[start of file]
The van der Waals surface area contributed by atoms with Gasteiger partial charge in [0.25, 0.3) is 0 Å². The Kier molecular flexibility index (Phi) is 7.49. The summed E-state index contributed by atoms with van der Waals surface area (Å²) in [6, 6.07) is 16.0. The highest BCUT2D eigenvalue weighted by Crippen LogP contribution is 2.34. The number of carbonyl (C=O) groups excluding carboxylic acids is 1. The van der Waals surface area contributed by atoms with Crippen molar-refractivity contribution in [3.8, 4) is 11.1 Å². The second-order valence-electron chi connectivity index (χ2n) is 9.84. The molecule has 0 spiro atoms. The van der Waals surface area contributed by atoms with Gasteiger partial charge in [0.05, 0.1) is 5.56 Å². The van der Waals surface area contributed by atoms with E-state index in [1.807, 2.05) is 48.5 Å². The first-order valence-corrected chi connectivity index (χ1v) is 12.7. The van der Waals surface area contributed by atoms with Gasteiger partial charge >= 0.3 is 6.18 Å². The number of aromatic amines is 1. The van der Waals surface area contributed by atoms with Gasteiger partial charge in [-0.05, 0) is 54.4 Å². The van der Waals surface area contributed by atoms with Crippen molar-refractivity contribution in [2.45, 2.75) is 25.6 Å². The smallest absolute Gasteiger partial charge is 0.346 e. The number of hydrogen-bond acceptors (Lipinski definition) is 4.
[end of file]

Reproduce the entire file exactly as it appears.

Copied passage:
The van der Waals surface area contributed by atoms with Gasteiger partial charge in [0.25, 0.3) is 0 Å². The Kier molecular flexibility index (Phi) is 7.49. The summed E-state index contributed by atoms with van der Waals surface area (Å²) in [6, 6.07) is 16.0. The highest BCUT2D eigenvalue weighted by Crippen LogP contribution is 2.34. The number of carbonyl (C=O) groups excluding carboxylic acids is 1. The van der Waals surface area contributed by atoms with Crippen molar-refractivity contribution in [3.8, 4) is 11.1 Å². The second-order valence-electron chi connectivity index (χ2n) is 9.84. The molecule has 0 spiro atoms. The van der Waals surface area contributed by atoms with Gasteiger partial charge in [0.05, 0.1) is 5.56 Å². The van der Waals surface area contributed by atoms with E-state index in [1.807, 2.05) is 48.5 Å². The first-order valence-corrected chi connectivity index (χ1v) is 12.7. The van der Waals surface area contributed by atoms with Gasteiger partial charge >= 0.3 is 6.18 Å². The number of aromatic amines is 1. The van der Waals surface area contributed by atoms with Gasteiger partial charge in [-0.05, 0) is 54.4 Å². The van der Waals surface area contributed by atoms with Crippen molar-refractivity contribution in [2.45, 2.75) is 25.6 Å². The smallest absolute Gasteiger partial charge is 0.346 e. The number of hydrogen-bond acceptors (Lipinski definition) is 4.